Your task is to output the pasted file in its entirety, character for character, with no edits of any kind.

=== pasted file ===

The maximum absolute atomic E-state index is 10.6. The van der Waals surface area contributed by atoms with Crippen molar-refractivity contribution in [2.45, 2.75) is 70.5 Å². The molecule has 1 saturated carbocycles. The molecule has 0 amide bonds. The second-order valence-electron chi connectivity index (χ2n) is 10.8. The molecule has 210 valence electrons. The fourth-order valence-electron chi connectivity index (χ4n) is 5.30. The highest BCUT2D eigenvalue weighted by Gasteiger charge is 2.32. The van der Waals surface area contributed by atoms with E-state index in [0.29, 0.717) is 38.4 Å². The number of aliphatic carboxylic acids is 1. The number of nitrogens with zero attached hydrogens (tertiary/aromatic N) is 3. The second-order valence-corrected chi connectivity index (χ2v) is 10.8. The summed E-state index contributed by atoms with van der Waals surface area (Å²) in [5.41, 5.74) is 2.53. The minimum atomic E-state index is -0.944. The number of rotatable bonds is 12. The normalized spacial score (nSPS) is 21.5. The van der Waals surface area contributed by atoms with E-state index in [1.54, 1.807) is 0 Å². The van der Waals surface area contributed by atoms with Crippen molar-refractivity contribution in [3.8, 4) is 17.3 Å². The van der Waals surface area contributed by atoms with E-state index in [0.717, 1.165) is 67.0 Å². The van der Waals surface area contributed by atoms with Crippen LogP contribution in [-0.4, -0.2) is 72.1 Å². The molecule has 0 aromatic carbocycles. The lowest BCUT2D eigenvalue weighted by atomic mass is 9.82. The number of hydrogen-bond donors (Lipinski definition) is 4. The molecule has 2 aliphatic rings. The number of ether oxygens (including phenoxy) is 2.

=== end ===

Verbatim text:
The maximum absolute atomic E-state index is 10.6. The van der Waals surface area contributed by atoms with Crippen molar-refractivity contribution in [2.45, 2.75) is 70.5 Å². The molecule has 1 saturated carbocycles. The molecule has 0 amide bonds. The second-order valence-electron chi connectivity index (χ2n) is 10.8. The molecule has 210 valence electrons. The fourth-order valence-electron chi connectivity index (χ4n) is 5.30. The highest BCUT2D eigenvalue weighted by Gasteiger charge is 2.32. The van der Waals surface area contributed by atoms with E-state index in [0.29, 0.717) is 38.4 Å². The number of aliphatic carboxylic acids is 1. The number of nitrogens with zero attached hydrogens (tertiary/aromatic N) is 3. The second-order valence-corrected chi connectivity index (χ2v) is 10.8. The summed E-state index contributed by atoms with van der Waals surface area (Å²) in [5.41, 5.74) is 2.53. The minimum atomic E-state index is -0.944. The number of rotatable bonds is 12. The normalized spacial score (nSPS) is 21.5. The van der Waals surface area contributed by atoms with E-state index in [1.54, 1.807) is 0 Å². The van der Waals surface area contributed by atoms with Crippen molar-refractivity contribution in [3.8, 4) is 17.3 Å². The van der Waals surface area contributed by atoms with E-state index in [0.717, 1.165) is 67.0 Å². The van der Waals surface area contributed by atoms with Crippen LogP contribution in [-0.4, -0.2) is 72.1 Å². The molecule has 0 aromatic carbocycles. The lowest BCUT2D eigenvalue weighted by atomic mass is 9.82. The number of hydrogen-bond donors (Lipinski definition) is 4. The molecule has 2 aliphatic rings. The number of ether oxygens (including phenoxy) is 2.